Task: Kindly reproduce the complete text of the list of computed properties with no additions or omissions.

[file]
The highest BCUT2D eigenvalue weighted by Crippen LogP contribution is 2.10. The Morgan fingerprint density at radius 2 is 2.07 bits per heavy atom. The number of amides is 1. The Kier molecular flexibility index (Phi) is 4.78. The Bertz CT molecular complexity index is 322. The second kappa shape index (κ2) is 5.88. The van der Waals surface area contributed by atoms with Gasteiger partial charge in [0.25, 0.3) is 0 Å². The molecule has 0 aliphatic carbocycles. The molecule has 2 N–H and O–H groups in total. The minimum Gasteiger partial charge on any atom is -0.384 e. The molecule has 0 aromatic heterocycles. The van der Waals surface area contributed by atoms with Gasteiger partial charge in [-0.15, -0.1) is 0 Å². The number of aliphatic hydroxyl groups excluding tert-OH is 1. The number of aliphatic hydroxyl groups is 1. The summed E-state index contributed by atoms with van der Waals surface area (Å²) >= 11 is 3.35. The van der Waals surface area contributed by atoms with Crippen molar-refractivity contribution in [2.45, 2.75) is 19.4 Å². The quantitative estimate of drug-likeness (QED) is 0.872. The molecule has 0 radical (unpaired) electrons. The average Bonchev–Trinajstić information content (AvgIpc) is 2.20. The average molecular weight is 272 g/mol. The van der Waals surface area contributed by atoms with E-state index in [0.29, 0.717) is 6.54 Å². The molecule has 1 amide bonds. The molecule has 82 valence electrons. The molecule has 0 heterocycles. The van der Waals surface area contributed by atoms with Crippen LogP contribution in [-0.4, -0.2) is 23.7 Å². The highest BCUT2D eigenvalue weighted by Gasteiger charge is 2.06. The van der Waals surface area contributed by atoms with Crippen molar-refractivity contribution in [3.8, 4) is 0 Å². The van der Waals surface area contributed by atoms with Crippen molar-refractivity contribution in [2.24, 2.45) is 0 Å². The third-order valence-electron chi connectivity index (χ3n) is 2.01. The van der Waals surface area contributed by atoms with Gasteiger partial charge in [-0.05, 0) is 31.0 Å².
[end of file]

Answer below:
The highest BCUT2D eigenvalue weighted by Crippen LogP contribution is 2.10. The Morgan fingerprint density at radius 2 is 2.07 bits per heavy atom. The number of amides is 1. The Kier molecular flexibility index (Phi) is 4.78. The Bertz CT molecular complexity index is 322. The second kappa shape index (κ2) is 5.88. The van der Waals surface area contributed by atoms with Gasteiger partial charge in [0.25, 0.3) is 0 Å². The molecule has 0 aliphatic carbocycles. The molecule has 2 N–H and O–H groups in total. The minimum Gasteiger partial charge on any atom is -0.384 e. The molecule has 0 aromatic heterocycles. The van der Waals surface area contributed by atoms with Gasteiger partial charge in [-0.15, -0.1) is 0 Å². The number of aliphatic hydroxyl groups excluding tert-OH is 1. The number of aliphatic hydroxyl groups is 1. The summed E-state index contributed by atoms with van der Waals surface area (Å²) >= 11 is 3.35. The van der Waals surface area contributed by atoms with Crippen molar-refractivity contribution in [2.45, 2.75) is 19.4 Å². The quantitative estimate of drug-likeness (QED) is 0.872. The molecule has 0 radical (unpaired) electrons. The average Bonchev–Trinajstić information content (AvgIpc) is 2.20. The average molecular weight is 272 g/mol. The van der Waals surface area contributed by atoms with E-state index in [0.29, 0.717) is 6.54 Å². The molecule has 1 amide bonds. The molecule has 82 valence electrons. The molecule has 0 heterocycles. The van der Waals surface area contributed by atoms with Crippen LogP contribution in [-0.4, -0.2) is 23.7 Å². The highest BCUT2D eigenvalue weighted by Gasteiger charge is 2.06. The van der Waals surface area contributed by atoms with Crippen molar-refractivity contribution in [3.8, 4) is 0 Å². The van der Waals surface area contributed by atoms with Crippen molar-refractivity contribution in [2.24, 2.45) is 0 Å². The third-order valence-electron chi connectivity index (χ3n) is 2.01. The van der Waals surface area contributed by atoms with Gasteiger partial charge in [-0.05, 0) is 31.0 Å².